ShareThis Page

Maggie Gyllenhaal defends 'The Deuce' in the wake of James Franco allegations

| Wednesday, Oct. 10, 2018, 5:45 p.m.
Maggie Gyllenhaal attends the Hamptons International Film Festival 2018 on Oct. 5, 2018 at Bay Street Theater in New York City, N.Y. (Sonia Moskowitz/Globe Photos/Zuma Press/TNS)
Maggie Gyllenhaal attends the Hamptons International Film Festival 2018 on Oct. 5, 2018 at Bay Street Theater in New York City, N.Y. (Sonia Moskowitz/Globe Photos/Zuma Press/TNS)

“The Deuce” star and producer Maggie Gyllenhaal defended resuming production on the HBO series despite costar James Franco being accused by several women of sexually inappropriate and exploitative behavior.

“It would’ve been the wrong consequence to those accusations to shut our show down,” she said Tuesday on SiriusXM’s “Sway in the Morning” when she was promoting her Netflix film, “The Kindergarten Teacher.”

“It would’ve been like actually the opposite of the right thing to do. And yet, you know, look, I believe that there should be consequences for disrespecting or assaulting women. Of course I do,” she added.

The topic came up when the host asked the actress about the latest scandal looming around Franco: Actress Busy Philipps had just contended Franco allegedly assaulted her in 1999 while they were working on the TV series “Freaks and Geeks.” (Franco allegedly broke character and pushed her, she said, then he later apologized.)

From there, Gyllenhaal segued into how “The Deuce” team handled the accusations against Franco when they were published in the Los Angeles Times in January. Franco has vehemently denied those allegations.

“Of course, as a producer, although I think I would’ve felt similarly as an actor, but I felt it was my responsibility to do the opposite of ignore (the allegations),” Gyllenhaal said. “At the time that the accusations against James came out in the L.A. Times, we read them all. We took them very seriously. We spoke to every woman on the crew and in the cast to find out if they felt respected and what their experience of working with James was, and everyone said that they had been totally respected by him.”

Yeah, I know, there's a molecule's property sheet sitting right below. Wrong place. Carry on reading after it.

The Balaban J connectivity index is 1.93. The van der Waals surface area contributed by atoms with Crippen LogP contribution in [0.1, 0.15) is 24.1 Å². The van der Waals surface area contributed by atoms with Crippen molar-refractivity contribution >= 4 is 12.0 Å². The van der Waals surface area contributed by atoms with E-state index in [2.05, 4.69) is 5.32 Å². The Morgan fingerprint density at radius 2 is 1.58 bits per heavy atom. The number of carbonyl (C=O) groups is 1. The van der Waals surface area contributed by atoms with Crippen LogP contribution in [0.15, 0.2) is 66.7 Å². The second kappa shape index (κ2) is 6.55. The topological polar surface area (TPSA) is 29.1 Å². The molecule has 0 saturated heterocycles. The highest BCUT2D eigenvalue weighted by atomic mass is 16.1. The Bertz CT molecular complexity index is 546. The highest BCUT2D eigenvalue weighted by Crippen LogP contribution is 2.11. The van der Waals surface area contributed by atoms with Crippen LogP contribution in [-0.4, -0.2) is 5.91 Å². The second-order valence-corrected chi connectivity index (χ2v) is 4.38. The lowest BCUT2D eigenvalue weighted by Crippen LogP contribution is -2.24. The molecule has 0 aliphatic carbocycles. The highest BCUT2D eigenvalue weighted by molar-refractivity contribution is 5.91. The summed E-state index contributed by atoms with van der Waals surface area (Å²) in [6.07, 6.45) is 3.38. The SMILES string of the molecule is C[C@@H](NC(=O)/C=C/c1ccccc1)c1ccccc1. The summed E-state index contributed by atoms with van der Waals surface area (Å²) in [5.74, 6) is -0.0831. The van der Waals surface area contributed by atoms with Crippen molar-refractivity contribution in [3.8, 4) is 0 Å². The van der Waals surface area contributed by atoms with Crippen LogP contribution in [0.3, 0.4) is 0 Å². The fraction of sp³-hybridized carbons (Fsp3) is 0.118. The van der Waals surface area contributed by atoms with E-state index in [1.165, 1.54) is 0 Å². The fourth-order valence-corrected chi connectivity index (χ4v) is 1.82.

HBO and co-showrunner David Simon also defended the actor, saying no complaints about him were made and his behavior on the show was entirely professional. Last month, HBO announced that it was renewing “The Deuce” for a third and final season.

The Oscar-nominated actress also discussed her role in the cultural context, particularly how she asserted creative control as a producer on the show, which is a 1970s drama that revolves around sex workers and the porn industry.

TribLIVE commenting policy

You are solely responsible for your comments and by using you agree to our Terms of Service.

We moderate comments. Our goal is to provide substantive commentary for a general readership. By screening submissions, we provide a space where readers can share intelligent and informed commentary that enhances the quality of our news and information.

While most comments will be posted if they are on-topic and not abusive, moderating decisions are subjective. We will make them as carefully and consistently as we can. Because of the volume of reader comments, we cannot review individual moderation decisions with readers.

We value thoughtful comments representing a range of views that make their point quickly and politely. We make an effort to protect discussions from repeated comments either by the same reader or different readers

We follow the same standards for taste as the daily newspaper. A few things we won't tolerate: personal attacks, obscenity, vulgarity, profanity (including expletives and letters followed by dashes), commercial promotion, impersonations, incoherence, proselytizing and SHOUTING. Don't include URLs to Web sites.

We do not edit comments. They are either approved or deleted. We reserve the right to edit a comment that is quoted or excerpted in an article. In this case, we may fix spelling and punctuation.

We welcome strong opinions and criticism of our work, but we don't want comments to become bogged down with discussions of our policies and we will moderate accordingly.

We appreciate it when readers and people quoted in articles or blog posts point out errors of fact or emphasis and will investigate all assertions. But these suggestions should be sent via e-mail. To avoid distracting other readers, we won't publish comments that suggest a correction. Instead, corrections will be made in a blog post or in an article.

click me